Charitable Giving

Charitable donations have the dual purpose of saving taxes and supporting valued causes. For individuals with substantial estates, this could mean hundreds of thousands of dollars in tax savings. Charitable trusts are an ideal way to accomplish this goal. The rationale for the different treatment of charitable trusts is that society wants to encourage charitable giving.

Typically, the same rules that apply to formation and governance of a private trust apply to charitable trusts. The primary differences include that charitable trusts must benefit a charitable purpose, that a charitable trust is exempt from the rule against perpetuities and is therefore easily modified, and that the state attorney, rather than ascertainable beneficiaries, is the primary party with standing to enforce a charitable trust.

Suitable charitable purposes include objectives like the relief of poverty, the advancement of education, or any other purpose sufficiently beneficial to the community to justify the trust’s preferential treatment. A trust to promote a political party’s success is not a valid charitable purpose. However, a trust for the improvement of the structure and methods of government, in a manner advocated by a particular political party, is charitable. A trust to bring about a change in the law may be considered a valid charitable purpose, provided the purpose is not to bring about those changes by illegal means. In short, the scope of a charitable trust is construed relatively broadly.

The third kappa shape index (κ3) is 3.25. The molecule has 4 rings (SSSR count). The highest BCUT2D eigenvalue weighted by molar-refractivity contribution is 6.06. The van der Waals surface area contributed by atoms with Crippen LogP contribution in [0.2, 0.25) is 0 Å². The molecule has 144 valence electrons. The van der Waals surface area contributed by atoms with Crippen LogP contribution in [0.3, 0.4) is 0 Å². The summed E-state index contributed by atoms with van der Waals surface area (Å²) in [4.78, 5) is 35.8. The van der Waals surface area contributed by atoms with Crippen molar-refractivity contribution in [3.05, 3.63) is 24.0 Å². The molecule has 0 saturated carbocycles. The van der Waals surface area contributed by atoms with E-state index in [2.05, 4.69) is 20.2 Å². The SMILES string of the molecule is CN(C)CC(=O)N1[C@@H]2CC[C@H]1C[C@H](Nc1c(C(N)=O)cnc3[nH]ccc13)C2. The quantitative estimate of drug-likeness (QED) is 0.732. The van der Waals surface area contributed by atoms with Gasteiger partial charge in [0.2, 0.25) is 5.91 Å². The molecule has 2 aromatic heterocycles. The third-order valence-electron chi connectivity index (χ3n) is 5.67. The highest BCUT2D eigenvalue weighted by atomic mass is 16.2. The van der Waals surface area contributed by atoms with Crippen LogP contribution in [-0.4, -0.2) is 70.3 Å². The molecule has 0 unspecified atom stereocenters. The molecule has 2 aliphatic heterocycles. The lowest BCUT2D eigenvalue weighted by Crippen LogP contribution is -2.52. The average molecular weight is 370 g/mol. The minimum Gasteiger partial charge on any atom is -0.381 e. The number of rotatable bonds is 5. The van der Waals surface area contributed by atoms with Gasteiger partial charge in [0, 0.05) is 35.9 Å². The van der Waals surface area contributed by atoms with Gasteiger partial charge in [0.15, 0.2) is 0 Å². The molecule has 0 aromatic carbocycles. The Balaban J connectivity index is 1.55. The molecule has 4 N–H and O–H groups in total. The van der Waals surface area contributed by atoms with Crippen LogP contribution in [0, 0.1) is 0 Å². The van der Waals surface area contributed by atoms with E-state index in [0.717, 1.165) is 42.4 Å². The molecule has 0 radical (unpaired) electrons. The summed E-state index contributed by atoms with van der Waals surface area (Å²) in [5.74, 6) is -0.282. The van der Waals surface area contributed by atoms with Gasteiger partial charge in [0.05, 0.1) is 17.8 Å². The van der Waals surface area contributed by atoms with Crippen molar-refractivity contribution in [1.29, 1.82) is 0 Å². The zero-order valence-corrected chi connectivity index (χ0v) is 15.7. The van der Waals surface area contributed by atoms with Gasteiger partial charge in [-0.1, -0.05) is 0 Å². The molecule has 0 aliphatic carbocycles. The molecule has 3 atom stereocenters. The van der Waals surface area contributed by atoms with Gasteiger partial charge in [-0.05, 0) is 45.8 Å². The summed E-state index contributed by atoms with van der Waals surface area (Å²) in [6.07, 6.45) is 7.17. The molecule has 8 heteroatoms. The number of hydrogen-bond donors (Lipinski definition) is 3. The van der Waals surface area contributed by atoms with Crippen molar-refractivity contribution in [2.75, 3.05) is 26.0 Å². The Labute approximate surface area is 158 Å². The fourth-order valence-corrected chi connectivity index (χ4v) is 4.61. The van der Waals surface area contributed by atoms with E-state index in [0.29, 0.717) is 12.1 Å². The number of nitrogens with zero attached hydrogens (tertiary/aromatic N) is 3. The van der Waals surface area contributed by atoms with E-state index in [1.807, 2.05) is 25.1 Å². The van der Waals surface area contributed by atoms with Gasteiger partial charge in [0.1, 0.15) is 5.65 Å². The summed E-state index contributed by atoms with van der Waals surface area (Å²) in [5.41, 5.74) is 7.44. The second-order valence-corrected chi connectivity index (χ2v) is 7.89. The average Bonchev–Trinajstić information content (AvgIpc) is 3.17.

A charitable trust may be valid even if the people who directly benefit are limited in number. However, a trust to educate a particular person or named persons does not qualify, nor does a trust to educate the settlor’s descendants, although scholarship trusts have been found to constitute valid charitable trusts even if the settlor’s family is given preferential treatment. The settlor is also permitted to delegate the selection of the charitable purpose to the trustee.

The rule against perpetuities is typically rationalized by a desire to limit settlors in what they can control from the grave. However, there is less concern for this with charitable trusts due to the Cy Pres doctrine. Cy Pres dictates that if the settlor’s named charitable purpose becomes illegal, impossible, wasteful, or impracticable, the court may direct the application of the trust property to another charitable purpose that approximates the settlor’s intention. In order for Cy Pres to apply, the court must determine that the settlor had some general charitable purpose, such as for the benefit of elementary education, rather than a narrow purpose, such as exclusively wanting to benefit a particular charity. The rationale for the Cy Pres doctrine is that society wants to ensure that charitable trusts serve charitable purposes.

The settlor should make sure to use the exact legal name of the charity to avoid confusion and determine whether the charity is tax-exempt for federal estate tax purposes. The terms “benevolent” and “philanthropic” should be avoided because they have been found to be broader than “charitable.” An individual should hire an experienced estate lawyer to ensure his or her charitable trust is properly drafted.